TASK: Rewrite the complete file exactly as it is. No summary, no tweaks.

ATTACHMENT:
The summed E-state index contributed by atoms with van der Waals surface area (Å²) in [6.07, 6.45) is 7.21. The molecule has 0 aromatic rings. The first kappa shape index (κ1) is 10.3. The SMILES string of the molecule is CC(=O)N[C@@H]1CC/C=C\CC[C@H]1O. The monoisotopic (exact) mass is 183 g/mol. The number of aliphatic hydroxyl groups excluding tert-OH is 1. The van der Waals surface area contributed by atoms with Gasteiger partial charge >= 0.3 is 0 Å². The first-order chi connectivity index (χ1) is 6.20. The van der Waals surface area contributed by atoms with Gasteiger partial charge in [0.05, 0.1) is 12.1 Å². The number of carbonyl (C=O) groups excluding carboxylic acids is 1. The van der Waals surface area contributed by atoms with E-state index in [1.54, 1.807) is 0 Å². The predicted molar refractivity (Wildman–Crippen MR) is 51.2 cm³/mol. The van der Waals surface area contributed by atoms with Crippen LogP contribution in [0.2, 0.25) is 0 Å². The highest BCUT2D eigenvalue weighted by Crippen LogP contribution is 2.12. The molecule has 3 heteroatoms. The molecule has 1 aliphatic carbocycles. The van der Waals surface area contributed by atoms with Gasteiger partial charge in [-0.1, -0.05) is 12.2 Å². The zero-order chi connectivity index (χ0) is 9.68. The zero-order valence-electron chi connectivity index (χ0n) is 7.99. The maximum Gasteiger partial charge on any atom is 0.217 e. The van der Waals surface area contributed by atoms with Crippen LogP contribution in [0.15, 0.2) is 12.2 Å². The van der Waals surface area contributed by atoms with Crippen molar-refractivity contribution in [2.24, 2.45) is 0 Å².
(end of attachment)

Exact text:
The summed E-state index contributed by atoms with van der Waals surface area (Å²) in [6.07, 6.45) is 7.21. The molecule has 0 aromatic rings. The first kappa shape index (κ1) is 10.3. The SMILES string of the molecule is CC(=O)N[C@@H]1CC/C=C\CC[C@H]1O. The monoisotopic (exact) mass is 183 g/mol. The number of aliphatic hydroxyl groups excluding tert-OH is 1. The van der Waals surface area contributed by atoms with Gasteiger partial charge >= 0.3 is 0 Å². The first-order chi connectivity index (χ1) is 6.20. The van der Waals surface area contributed by atoms with Gasteiger partial charge in [0.05, 0.1) is 12.1 Å². The number of carbonyl (C=O) groups excluding carboxylic acids is 1. The van der Waals surface area contributed by atoms with E-state index in [1.54, 1.807) is 0 Å². The predicted molar refractivity (Wildman–Crippen MR) is 51.2 cm³/mol. The van der Waals surface area contributed by atoms with Crippen LogP contribution in [0.2, 0.25) is 0 Å². The highest BCUT2D eigenvalue weighted by Crippen LogP contribution is 2.12. The molecule has 3 heteroatoms. The molecule has 1 aliphatic carbocycles. The van der Waals surface area contributed by atoms with Gasteiger partial charge in [-0.1, -0.05) is 12.2 Å². The zero-order chi connectivity index (χ0) is 9.68. The zero-order valence-electron chi connectivity index (χ0n) is 7.99. The maximum Gasteiger partial charge on any atom is 0.217 e. The van der Waals surface area contributed by atoms with Crippen LogP contribution in [0.15, 0.2) is 12.2 Å². The van der Waals surface area contributed by atoms with Crippen molar-refractivity contribution in [2.24, 2.45) is 0 Å².